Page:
I would be more inclined to ridicule people for living in a country where the citizens (oh excuse me, subjects) cannot elect their own prime minister-of-the-week, and where there is still an "emperor" who has no empire and is simply born into power. Why rag on people for leaving a situation that is confusing, unclear, awash in government lies, and potentially dangerous?? Ever hear the term "Better safe than sorry?" Fukushima may or may not be dangerous. If you flee, you have covered both possibilities. If you stay, your risk one of those possibilities. Can you prove to the "Flyjin" and to yourself that it is safe to be in Fukushima? Not convince. Prove.

Just look at some pictures of the deformed children born after Chernobyl and listen to a physicist's lecture about how long radioactive particles take to decay.....and it would be enough to convince most people NOT to even come to Japan.... EVER.

I can guess whoever is calling people "Flyjin" doesn't live anywhere near Fukushima. ANOTHER report last Tuesday confirmed that the radiation levels in some locations between Dai-ichi to the north and another nuclear plant to the south were the highest since this disaster started. Over 100 millisieverts....

Looks like I was right to evacuate from where I was living... 60 miles away from Dai-Ichi in a poverty stricken rural community in northern Tochigi.

I gave my boss notice and wrapped up everything with my apartment of course. There was simply no incentive for me to stay. My pay was horrible, my apartment was literally a slum, the jr. high school I got transferred to just had the WORST neolithic-era, unnecessarily severe, male chauvanist teachers (I'm not even a chick btw). 3 years or work I had with elementary school kids was effectively ruined. During the earthquake a huge metal vent fell directly on my desk (luckily I was teaching a class with other things falling from the ceiling of the just-finished schoolhouse).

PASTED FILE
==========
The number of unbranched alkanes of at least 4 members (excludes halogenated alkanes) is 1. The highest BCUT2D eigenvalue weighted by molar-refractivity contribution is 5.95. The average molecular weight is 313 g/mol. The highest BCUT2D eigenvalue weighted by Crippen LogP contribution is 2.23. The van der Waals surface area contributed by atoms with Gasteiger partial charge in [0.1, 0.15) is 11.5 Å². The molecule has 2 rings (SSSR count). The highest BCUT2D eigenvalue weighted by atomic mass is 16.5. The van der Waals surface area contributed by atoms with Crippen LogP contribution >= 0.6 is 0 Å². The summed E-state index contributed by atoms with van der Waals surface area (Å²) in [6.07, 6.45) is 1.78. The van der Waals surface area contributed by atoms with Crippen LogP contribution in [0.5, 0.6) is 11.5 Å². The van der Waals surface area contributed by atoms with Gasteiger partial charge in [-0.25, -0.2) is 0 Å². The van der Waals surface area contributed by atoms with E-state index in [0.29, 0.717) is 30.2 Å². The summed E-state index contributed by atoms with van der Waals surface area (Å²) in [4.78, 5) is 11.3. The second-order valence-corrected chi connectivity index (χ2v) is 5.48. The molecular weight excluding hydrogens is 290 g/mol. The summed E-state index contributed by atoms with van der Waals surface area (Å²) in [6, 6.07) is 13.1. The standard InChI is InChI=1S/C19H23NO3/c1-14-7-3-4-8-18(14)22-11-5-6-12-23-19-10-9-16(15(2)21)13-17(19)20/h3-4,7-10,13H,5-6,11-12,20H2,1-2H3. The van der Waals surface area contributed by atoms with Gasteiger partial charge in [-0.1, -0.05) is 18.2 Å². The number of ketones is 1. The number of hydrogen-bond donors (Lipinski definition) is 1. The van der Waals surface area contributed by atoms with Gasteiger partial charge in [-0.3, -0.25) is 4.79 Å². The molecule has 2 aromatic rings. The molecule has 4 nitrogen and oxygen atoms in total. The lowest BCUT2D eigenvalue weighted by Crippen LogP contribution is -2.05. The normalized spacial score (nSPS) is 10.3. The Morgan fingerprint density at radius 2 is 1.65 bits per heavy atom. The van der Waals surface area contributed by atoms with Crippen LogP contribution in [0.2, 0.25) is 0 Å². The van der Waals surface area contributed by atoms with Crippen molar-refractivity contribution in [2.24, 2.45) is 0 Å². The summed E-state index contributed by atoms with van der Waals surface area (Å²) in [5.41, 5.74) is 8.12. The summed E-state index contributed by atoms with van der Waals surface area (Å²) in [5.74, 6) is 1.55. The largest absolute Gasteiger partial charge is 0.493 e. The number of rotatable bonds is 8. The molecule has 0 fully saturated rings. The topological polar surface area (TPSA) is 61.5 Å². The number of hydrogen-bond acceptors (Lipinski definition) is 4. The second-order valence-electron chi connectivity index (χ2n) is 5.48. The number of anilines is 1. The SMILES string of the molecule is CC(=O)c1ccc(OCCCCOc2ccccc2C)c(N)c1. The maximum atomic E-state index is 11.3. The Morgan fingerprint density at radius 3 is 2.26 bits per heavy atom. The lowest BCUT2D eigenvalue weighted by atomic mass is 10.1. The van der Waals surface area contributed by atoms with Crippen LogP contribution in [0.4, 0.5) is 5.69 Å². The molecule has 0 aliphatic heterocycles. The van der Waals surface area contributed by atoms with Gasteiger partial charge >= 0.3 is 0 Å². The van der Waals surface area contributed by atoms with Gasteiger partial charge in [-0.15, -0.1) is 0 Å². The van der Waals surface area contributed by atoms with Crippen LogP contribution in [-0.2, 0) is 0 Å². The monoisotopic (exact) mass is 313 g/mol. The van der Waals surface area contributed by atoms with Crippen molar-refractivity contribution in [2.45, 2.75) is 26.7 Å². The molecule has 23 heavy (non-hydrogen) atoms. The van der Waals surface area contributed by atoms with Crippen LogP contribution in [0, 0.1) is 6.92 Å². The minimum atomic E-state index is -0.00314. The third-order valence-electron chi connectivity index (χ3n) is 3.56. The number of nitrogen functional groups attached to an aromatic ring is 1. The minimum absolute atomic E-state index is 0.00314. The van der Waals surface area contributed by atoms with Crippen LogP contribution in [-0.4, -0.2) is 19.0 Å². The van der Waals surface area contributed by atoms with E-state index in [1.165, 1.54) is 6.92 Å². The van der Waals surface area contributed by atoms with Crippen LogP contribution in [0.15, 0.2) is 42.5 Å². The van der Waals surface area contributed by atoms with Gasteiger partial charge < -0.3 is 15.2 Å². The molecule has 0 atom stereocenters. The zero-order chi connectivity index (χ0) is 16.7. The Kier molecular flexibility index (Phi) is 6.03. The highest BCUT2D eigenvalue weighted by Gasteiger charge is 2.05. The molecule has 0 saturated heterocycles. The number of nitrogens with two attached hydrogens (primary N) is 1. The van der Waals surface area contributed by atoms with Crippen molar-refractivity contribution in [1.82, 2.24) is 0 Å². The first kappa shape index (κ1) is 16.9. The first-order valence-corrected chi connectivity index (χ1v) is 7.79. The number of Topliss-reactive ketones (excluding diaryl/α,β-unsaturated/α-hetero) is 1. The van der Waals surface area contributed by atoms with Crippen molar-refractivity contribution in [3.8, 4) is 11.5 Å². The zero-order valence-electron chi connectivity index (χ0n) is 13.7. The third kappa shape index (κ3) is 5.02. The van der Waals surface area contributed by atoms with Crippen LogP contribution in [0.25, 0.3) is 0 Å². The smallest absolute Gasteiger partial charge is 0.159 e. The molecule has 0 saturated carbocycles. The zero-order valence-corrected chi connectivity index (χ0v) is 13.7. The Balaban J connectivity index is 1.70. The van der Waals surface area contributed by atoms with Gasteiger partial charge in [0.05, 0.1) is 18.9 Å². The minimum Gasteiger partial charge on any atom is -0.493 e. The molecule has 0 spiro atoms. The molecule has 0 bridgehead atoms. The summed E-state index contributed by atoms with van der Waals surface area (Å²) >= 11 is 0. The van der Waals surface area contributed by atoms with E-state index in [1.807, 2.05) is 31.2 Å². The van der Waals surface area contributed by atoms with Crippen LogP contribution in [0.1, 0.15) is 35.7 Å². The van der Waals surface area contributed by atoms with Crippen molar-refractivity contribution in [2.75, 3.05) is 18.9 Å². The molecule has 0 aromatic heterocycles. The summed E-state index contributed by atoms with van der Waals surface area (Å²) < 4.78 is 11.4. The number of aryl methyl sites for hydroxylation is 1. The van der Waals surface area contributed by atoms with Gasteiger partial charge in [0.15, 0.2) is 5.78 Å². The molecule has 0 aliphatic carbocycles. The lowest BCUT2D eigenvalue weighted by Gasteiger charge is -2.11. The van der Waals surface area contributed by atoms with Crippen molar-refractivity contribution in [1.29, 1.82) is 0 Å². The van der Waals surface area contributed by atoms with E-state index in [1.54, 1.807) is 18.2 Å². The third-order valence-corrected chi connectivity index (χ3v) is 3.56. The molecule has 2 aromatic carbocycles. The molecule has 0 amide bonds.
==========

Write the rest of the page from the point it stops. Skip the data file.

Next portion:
Finally I had experienced the most hostile attitude toward teaching and learning English (and learning it correctly) from nearly everyone EXCEPT kids under 10. I had elementary school kids pronouncing words better than their own Japanese English teachers... Trying to undo this "Shou ga nai" bullshit that poison's everyone's brain in the countryside was seriously a lost cause. Eigo wa muzukashikute dekinai. Shou ga nai.

Every day was a battle against the notion that somehow Katakana is a good way to represent a Germanic language formed by Anglo-Saxons two continents away 1500 years ago.... I felt so hopeless, and all but one of my schools treated English as if it was a joke (despite the huge section on the high school entrance exam). So... you tell me.... Why even bother sticking it out? Rodney Dangerfield would have had a field day with the lack of respect...

Fukushima was essentially the same as where I was living. Very rural, and the closest 7-11 to me was 8 km away. It is nothing like living in Tokyo or Yokohama. THERE IS NOTHING OUT THERE! Everyone has already moved to the cities.

Actually the term "Flyjin" should be worn as a badge of pragmaticism. *